Rachel Ramsay is Assistant Professor of Digital Design at Utah Tech University. She works to enhance the opportunities for her students, and future students. Rachel graduated from Utah Tech in 1995.
“I enjoyed that Dixie felt like the next natural step and is part of the community,” she said. “I have close family ties, both my grandparents on my father’s side both attended Dixie. Both my parents’ graduated from Dixie and two siblings that graduated from Dixie as well. I loved my Dixie experience because of my close ties.” When she graduated her father was the Alumni president (93-95) so he was able to hand Rachel her degree. Dixie was small enough that she felt the personal attention and enjoyed her classes.
“What I do now is & before I began teaching directly affects my current career because of the important aspects I learned in digital design and communication.” Rachel took a two week course during a summer that allowed her to have an experience with graphic design helped give her the direction she wanted to go. She created a national youth program, Girls Go Digital, to enable young girls to have a positive hands on experience with technology and digital programming. “I want other young students to have an experience on a college campus that could possibly help influence their future,” she said. This can help them see themselves on a college campus in the future. When you’re an 8 year old girl you can say, “yeah I went to college every summer.” Then when they are older college isn’t scary and intimidating because they know what that’s like.
The Girls Go Digital program was developed out of Rachel’s master thesis to create a positive disruption. Normally it is thought of as a bad thing. Such as technology like an iPhone can be disruptive because it affects a normal behavior and changes what it would be elsewise. So she looked at it as becoming a positive. For example, Rachel remembers watching the space shuttle flights as a kid and in 1986 she was with her class and they watched the challenger shuttle launch and she remembers it exploded and feeling devastated as a fifth grader. That night she went home and decide she would write a letter to the president and let him know that she’s not scared and she would go. She wrote the letter to the president and she came back to her teacher and said, “Please send this to President Ronald Regan and tell him I’m not scared.” Her teacher took the letter from her and said, “You know the President is never going to send you to outer space.” As a 5th grader that can be a very negative experience. Whether or not he sent it or placed it in the trash can, however the teacher could have encouraged that type of idea instead, so that became a negative disruption for Rachel.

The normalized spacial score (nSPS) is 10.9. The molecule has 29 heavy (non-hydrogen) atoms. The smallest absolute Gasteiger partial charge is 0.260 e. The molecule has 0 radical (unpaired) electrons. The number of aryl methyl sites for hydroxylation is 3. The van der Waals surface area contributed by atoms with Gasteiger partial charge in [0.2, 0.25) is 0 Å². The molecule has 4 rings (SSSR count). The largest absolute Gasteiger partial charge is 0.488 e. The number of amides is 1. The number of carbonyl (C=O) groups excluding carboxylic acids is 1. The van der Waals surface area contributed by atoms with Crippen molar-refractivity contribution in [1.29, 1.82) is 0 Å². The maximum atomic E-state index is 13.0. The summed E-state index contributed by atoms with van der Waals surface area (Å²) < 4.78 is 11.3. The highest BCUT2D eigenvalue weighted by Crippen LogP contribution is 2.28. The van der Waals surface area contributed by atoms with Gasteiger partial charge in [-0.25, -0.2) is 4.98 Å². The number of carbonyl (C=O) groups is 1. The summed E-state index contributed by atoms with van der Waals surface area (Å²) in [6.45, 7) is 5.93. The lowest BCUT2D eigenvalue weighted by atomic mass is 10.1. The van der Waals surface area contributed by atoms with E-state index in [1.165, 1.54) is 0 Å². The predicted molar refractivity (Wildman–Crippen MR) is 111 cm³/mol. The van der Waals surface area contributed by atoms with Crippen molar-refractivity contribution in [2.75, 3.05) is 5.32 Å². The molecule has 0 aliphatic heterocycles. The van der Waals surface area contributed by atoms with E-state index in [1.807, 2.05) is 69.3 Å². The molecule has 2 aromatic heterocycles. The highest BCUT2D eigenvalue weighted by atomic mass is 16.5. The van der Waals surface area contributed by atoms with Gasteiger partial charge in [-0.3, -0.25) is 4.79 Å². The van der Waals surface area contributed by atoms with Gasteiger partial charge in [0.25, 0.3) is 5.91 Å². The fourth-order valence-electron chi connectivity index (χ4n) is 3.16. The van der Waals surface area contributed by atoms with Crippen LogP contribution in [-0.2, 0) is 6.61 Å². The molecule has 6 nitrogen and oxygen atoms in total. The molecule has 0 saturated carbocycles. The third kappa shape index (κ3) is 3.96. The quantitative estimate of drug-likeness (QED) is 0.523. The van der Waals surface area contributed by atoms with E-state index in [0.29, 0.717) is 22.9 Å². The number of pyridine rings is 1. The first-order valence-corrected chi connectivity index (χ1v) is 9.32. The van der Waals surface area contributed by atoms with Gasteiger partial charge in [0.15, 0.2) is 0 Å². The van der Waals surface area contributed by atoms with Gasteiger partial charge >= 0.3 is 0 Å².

From that point Rachel began thinking, well maybe she can’t do science or maybe she can’t do math so she began to doing other interests. Rachel looked at those formative experiences for her personally, and how that shaped where her direction in her life was going. “As a graphic designer we think of us as designing logos etc., but the new trend in design is designing experience such as going into the Apple store a graphic designer designed the entire experience to help you love the store and fall in love with their computers,” she said. We have these negative disruptions, but is there a way we can have positive disruptions? Her idea behind Girls Go Digital is to take something that she’s personally invested in and be able to design a positive experience for those she knows; to create an experience to help them decide what they want to do. No matter what it is, as long as they wanted to, they can do it to help them feel empowered.
Girls Go Digital has expanded to 5 locations across Utah, 3 universities, and additional locations across the country.